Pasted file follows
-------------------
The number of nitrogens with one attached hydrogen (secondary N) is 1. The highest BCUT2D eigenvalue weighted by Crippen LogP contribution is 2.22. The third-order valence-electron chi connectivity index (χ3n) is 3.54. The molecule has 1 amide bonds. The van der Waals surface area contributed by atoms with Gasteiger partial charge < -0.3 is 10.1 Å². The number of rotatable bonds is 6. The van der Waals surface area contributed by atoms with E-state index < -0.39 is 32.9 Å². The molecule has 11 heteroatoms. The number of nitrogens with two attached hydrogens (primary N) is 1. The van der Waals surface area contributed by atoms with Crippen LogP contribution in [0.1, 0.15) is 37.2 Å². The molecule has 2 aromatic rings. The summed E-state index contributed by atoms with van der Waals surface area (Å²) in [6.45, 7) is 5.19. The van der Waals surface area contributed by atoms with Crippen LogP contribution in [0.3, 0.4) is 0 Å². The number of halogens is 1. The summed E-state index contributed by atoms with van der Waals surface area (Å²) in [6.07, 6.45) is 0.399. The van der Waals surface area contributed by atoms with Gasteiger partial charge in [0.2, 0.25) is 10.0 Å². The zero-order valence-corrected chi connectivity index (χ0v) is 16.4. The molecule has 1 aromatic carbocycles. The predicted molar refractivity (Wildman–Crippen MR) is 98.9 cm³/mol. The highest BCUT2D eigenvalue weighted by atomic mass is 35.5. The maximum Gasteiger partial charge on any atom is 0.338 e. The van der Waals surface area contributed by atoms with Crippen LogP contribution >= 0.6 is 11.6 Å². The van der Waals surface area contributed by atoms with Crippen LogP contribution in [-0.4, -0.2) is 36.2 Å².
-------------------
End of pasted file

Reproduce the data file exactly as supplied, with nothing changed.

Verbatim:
The number of nitrogens with one attached hydrogen (secondary N) is 1. The highest BCUT2D eigenvalue weighted by Crippen LogP contribution is 2.22. The third-order valence-electron chi connectivity index (χ3n) is 3.54. The molecule has 1 amide bonds. The van der Waals surface area contributed by atoms with Gasteiger partial charge < -0.3 is 10.1 Å². The number of rotatable bonds is 6. The van der Waals surface area contributed by atoms with E-state index < -0.39 is 32.9 Å². The molecule has 11 heteroatoms. The number of nitrogens with two attached hydrogens (primary N) is 1. The van der Waals surface area contributed by atoms with Crippen LogP contribution in [0.1, 0.15) is 37.2 Å². The molecule has 2 aromatic rings. The summed E-state index contributed by atoms with van der Waals surface area (Å²) in [6.45, 7) is 5.19. The van der Waals surface area contributed by atoms with Crippen LogP contribution in [0.3, 0.4) is 0 Å². The number of halogens is 1. The summed E-state index contributed by atoms with van der Waals surface area (Å²) in [6.07, 6.45) is 0.399. The van der Waals surface area contributed by atoms with Gasteiger partial charge in [0.2, 0.25) is 10.0 Å². The zero-order valence-corrected chi connectivity index (χ0v) is 16.4. The molecule has 1 aromatic carbocycles. The predicted molar refractivity (Wildman–Crippen MR) is 98.9 cm³/mol. The highest BCUT2D eigenvalue weighted by atomic mass is 35.5. The maximum Gasteiger partial charge on any atom is 0.338 e. The van der Waals surface area contributed by atoms with Crippen LogP contribution >= 0.6 is 11.6 Å². The van der Waals surface area contributed by atoms with Crippen LogP contribution in [-0.4, -0.2) is 36.2 Å².